zx_status_t pci_map_interrupt(const pci_protocol_t* pci,
                              int which_irq,
                              zx_handle_t* out_handle);

The first argument is the same as in the previous call, the second argument, which_irq indicates the device-relative interrupt number you'd like, and the third argument is a pointer to the created interrupt handle.

You now have an interrupt handle.

Note that the vast majority of devices have just one interrupt, so simply passing 0 for which_irq is normal. If your device does have more than one interrupt, the common practice is to run the pci_map_interrupt() function in a for loop and bind handles to each interrupt.

Waiting for the interrupt

In your IHT, you call zx_interrupt_wait() to wait for the interrupt. The following prototype applies:

zx_status_t zx_interrupt_wait(zx_handle_t handle,
                              zx_time_t* out_timestamp);

The first argument is the handle you obtained from the call to pci_map_interrupt(), and the second parameter can be NULL (typical), or it can be a pointer to a time stamp that indicates when the interrupt was triggered (in nanoseconds, relative to the monotonic clock source fetched with zx_clock_get_monotonic()).

Therefore, a typical IHT would have the following shape:

static int irq_thread(void* arg) {
    my_device_t* dev = arg;
    for (;;) {
        zx_status_t rc;
        rc = zx_interrupt_wait(dev->irq_handle, NULL);
        // do stuff

The convention is that the argument passed to the IHT is your device context block. The context block has a member (here irq_handle) that is the handle you obtained from pci_map_interrupt().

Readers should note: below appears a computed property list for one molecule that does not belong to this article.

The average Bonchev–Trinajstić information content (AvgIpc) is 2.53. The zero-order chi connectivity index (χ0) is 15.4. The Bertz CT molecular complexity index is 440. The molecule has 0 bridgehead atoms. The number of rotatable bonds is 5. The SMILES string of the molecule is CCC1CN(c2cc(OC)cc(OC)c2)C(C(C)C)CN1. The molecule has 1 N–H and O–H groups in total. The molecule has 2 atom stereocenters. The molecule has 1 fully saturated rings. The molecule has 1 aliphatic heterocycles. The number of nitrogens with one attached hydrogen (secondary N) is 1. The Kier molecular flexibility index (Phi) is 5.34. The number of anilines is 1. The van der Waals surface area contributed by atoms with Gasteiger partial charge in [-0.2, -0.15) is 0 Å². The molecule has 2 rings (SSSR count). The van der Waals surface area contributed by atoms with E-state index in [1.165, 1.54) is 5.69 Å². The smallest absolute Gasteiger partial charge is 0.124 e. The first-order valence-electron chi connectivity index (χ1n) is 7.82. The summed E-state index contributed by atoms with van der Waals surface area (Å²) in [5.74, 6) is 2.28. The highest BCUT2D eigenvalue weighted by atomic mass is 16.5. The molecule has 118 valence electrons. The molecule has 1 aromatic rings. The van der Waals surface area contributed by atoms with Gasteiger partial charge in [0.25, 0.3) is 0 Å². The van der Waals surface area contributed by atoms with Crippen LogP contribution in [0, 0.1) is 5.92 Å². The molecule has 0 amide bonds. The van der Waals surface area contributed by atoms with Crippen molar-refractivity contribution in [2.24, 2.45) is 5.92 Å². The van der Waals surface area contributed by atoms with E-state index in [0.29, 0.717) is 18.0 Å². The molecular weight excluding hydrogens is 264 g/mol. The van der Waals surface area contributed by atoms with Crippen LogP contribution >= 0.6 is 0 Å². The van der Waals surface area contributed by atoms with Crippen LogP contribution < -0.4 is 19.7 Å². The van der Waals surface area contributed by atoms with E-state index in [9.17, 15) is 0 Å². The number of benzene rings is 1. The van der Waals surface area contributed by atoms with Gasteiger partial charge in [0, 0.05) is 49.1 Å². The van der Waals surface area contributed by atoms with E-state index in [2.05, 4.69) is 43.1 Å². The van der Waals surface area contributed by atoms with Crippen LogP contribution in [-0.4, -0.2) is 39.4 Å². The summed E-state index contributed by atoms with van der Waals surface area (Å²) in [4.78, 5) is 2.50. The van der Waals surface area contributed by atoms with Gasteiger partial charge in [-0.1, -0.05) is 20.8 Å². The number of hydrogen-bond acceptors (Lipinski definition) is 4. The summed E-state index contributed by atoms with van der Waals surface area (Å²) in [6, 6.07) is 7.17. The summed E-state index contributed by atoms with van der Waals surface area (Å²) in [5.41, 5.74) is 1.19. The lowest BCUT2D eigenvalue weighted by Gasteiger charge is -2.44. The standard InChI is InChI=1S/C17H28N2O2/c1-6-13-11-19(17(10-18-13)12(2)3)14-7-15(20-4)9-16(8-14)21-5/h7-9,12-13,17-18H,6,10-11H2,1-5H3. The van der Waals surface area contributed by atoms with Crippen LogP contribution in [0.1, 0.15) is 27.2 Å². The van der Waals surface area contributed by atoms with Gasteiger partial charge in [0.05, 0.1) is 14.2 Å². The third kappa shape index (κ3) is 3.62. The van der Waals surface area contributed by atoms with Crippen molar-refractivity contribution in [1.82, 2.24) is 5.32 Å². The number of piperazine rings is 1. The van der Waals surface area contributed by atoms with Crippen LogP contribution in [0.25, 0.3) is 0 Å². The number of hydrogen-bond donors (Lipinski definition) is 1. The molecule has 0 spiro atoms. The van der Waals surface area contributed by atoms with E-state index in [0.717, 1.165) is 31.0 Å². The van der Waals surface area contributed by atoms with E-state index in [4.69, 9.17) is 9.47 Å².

Edge vs level interrupt mode

The interrupt hardware can operate in one of two modes; "edge" or "level".

In edge mode, the interrupt is armed on the active-going edge (when the hardware signal goes from inactive to active), and works as a one-shot. That is, the signal must go back to inactive before it can be recognized again.

In level mode, the interrupt is active when the hardware signal is in the active state.

Typically, edge mode is used when the interrupt is dedicated, and level mode is used when the interrupt is shared by multiple devices (because you want the interrupt to remain active until all devices have de-asserted their request line).

The Zircon kernel automatically masks and unmasks the interrupt as appropriate. For level-triggered hardware interrupts, zx_interrupt_wait() masks the interrupt before returning, and unmasks it when called the next time. For edge-triggered interrupts, the interrupt remains unmasked.

The IHT should not perform any long-running tasks. For drivers that perform lengthy tasks, use a worker thread.

Shutting down a driver that uses interrupts

In order to cleanly shut down a driver that uses interrupts, you can use zx_interrupt_destroy() to abort the zx_interrupt_wait() call.

The idea is that when the foreground thread determines that the driver should be shut down, it simply destroys the interrupt handle, causing the IHT to shut down:

static void main_thread() {
    if (shutdown_requested) {
        // destroy the handle, this will cause zx_interrupt_wait() to pop

        // wait for the IHT to finish
        thrd_join(dev->iht, NULL);

static int irq_thread(void* arg) {
    for(;;) {
        zx_status_t rc;
        rc = zx_interrupt_wait(dev->irq_handle, NULL);
        if (rc == ZX_ERR_CANCELED) {
            // we are being shut down, do any cleanups required

The main thread, when requested to shut down, destroys the interrupt handle. This causes the IHT's zx_interrupt_wait() call to wake up with an error code. The IHT looks at the error code (in this case, ZX_ERR_CANCELED) and makes the decision to end. Meanwhile, the main thread is waiting to join the IHT with the call to thrd_join(). Once the IHT exits, thrd_join() returns, and the main thread can finish its processing.

The advanced reader is invited to look at some of the other interrupt related functions available: